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Samer Bishay doesn’t have much time for pleasure flying these days, but he does take his plane on business trips about twice a month.

Benjamin Bonnici

24/7 Executives is a series of stories on high-performing professionals who are as serious at play as they are in the conference room. See the other stories here.

One thought was running through Samer Bishay's head as the small airplane he was piloting skidded off the runway of a remote Colorado airport: "God, make it painless."

It was 2013 and he was en route to a business meeting in Nevada. He had decided to land at Leadville, Colo., elevation 3,000 metres. It's the highest airport in North America and pilots who land there get a special certificate, a veritable badge of honour – for good reason.

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Higher-elevation landings are tricky, if not dangerous, because of the lower air pressure. One of the tires on Mr. Bishay's six-seater twin-jet Eclipse had burst, sending him and his two passengers careening. The end of the runway was approaching fast and it looked like a big drop-off was ahead.

"I felt it right away because I didn't have any control," Mr. Bishay says. "I was wondering, am I going to drop off a cliff or is it a steep hill? When you don't know what's coming, that's pretty scary."

Luck was with him as the runway gave way to a gentle, shrub-filled slope. Mr. Bishay and his passengers escaped uninjured while his plane needed just minor repairs. As the saying goes, any landing you can walk away from is a good one.

He looks back on the near-disaster as a learning experience. His mistake was in perhaps being too ambitious, but when uncontrollable circumstances hit, he had no choice but to stay calm and ride them out. Years later, he has no trepidation about flying.

"You'll develop a phobia if you don't get right back into it," he says. "You have to use it as a constructive rather than as a destructive experience."

As the founder and chief executive officer of telecommunications services provider Iristel, Mr. Bishay is no stranger to difficult challenges and unforeseen problems. His company, based in the Toronto suburb of Markham, competes against powerhouses such as Bell and Telus.

Iristel is what is known as a competitive local exchange carrier (CLEC), or a newer rival to long-established phone incumbents that are in many cases former government monopolies.

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Iristel is privately held and does not disclose financial data, but it bills itself as Canada's largest CLEC, providing businesses with more than four million phone numbers. Employing 140 people, the company also sells Internet service, plus cellphone access in northern Canada through its majority stake in Ice Wireless.

Mr. Bishay says that Irisitel is Canada's only "truly national CLEC" by virtue of being in every province and territory.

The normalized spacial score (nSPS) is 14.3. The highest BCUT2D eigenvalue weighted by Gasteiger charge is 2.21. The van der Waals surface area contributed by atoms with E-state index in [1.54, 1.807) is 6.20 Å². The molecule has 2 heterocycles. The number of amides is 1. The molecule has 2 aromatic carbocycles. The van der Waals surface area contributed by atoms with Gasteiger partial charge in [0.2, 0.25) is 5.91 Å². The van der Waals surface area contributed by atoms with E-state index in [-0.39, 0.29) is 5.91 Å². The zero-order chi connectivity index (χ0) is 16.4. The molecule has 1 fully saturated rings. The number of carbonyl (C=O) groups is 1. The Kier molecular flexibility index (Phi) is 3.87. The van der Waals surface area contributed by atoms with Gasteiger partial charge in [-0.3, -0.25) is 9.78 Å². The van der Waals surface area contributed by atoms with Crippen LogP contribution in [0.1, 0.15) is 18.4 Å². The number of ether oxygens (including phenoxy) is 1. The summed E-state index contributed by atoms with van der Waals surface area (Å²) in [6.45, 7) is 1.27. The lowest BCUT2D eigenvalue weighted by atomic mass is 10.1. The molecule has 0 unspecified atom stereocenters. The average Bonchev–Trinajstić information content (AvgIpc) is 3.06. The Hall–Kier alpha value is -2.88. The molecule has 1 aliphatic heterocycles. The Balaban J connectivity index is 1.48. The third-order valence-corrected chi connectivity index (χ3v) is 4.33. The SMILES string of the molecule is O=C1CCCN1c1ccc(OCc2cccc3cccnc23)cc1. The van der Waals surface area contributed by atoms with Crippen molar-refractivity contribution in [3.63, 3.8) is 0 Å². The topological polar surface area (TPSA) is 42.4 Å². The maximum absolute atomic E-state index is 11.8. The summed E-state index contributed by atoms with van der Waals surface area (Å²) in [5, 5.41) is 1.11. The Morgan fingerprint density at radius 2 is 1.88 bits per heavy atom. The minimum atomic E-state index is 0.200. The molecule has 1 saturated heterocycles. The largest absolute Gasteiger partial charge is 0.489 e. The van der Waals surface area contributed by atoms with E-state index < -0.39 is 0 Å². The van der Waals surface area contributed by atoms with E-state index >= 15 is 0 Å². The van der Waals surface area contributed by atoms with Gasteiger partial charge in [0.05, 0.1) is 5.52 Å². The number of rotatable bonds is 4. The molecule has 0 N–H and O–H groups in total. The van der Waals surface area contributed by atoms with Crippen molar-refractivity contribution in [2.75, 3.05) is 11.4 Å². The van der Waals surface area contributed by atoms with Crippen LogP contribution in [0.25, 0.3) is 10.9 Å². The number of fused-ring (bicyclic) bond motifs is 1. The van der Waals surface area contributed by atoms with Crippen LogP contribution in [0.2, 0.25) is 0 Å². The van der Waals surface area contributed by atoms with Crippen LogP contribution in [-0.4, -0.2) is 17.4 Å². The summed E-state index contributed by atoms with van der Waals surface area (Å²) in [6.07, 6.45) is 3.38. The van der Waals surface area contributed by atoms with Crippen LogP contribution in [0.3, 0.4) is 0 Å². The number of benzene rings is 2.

But it wasn't always so. Mr. Bishay, 38, started the company in the living room of his Montreal condo in 1998. A communications science graduate from York University in Toronto, he was working as an engineer for the Canadian Space Agency (CSA) when he came across a magazine article on the then-futuristic technology of voice over Internet protocol – or phone calls over the Internet.

He built his own rig and figured he was on to something. The regulations allowing competition with Canada's big phone incumbents were not yet in place, so he started cold calling telecom companies in Africa, promising big savings if they switched to his new system. He got a bite with a carrier in the Ivory Coast and Iristel was born. The company soon added customers in Egypt, Cameroon, Turkey and Romania.

Mr. Bishay was born in Cairo and moved around Africa as a child with his father, who worked for the World Bank. The family eventually emigrated to Canada in 1989, but not before a passion for flying were sown. As a young boy, he would longingly watch crop dusters buzz by his house. "There wasn't much to do there," he says, "so it became my dream."

His day job in Montreal happened to be situated right across the street from the Saint-Hubert Airport, and CSA staff had standing discounts on flight training. Mr. Bishay couldn't resist, so he signed up.

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He didn't get his licence right away, with Iristel's expansion keeping him busy and necessitating a move to Toronto. He ultimately finished his training in 2008, but not until after he had pulled out of Africa and set up shop in Canada.

The 2002 civil war in Ivory Coast and the government's subsequent confiscation of Iristel's equipment forced a rethinking of the business. With regulations finally paving the way for new phone competition in Canada the same year, it was time to come home.

"The ups and downs of it is too much already with the evolving business dynamic, so you can't really have too many variables. You need a constant and Canada was our constant."

Mr. Bishay doesn't have much time for pleasure flying these days, but he does take his plane on business trips about twice a month. Piloting is similar to leading a company, he says, with the same skills coming into play.

"You learn how to manage many things and variables at the same time. In business, you don't ever have a constant. It's always a moving target and you have to change. That's how it is with flying," he says.

"If you don't show that you're in command of that vehicle or that business, you're not going to earn respect from your passengers or your co-workers."

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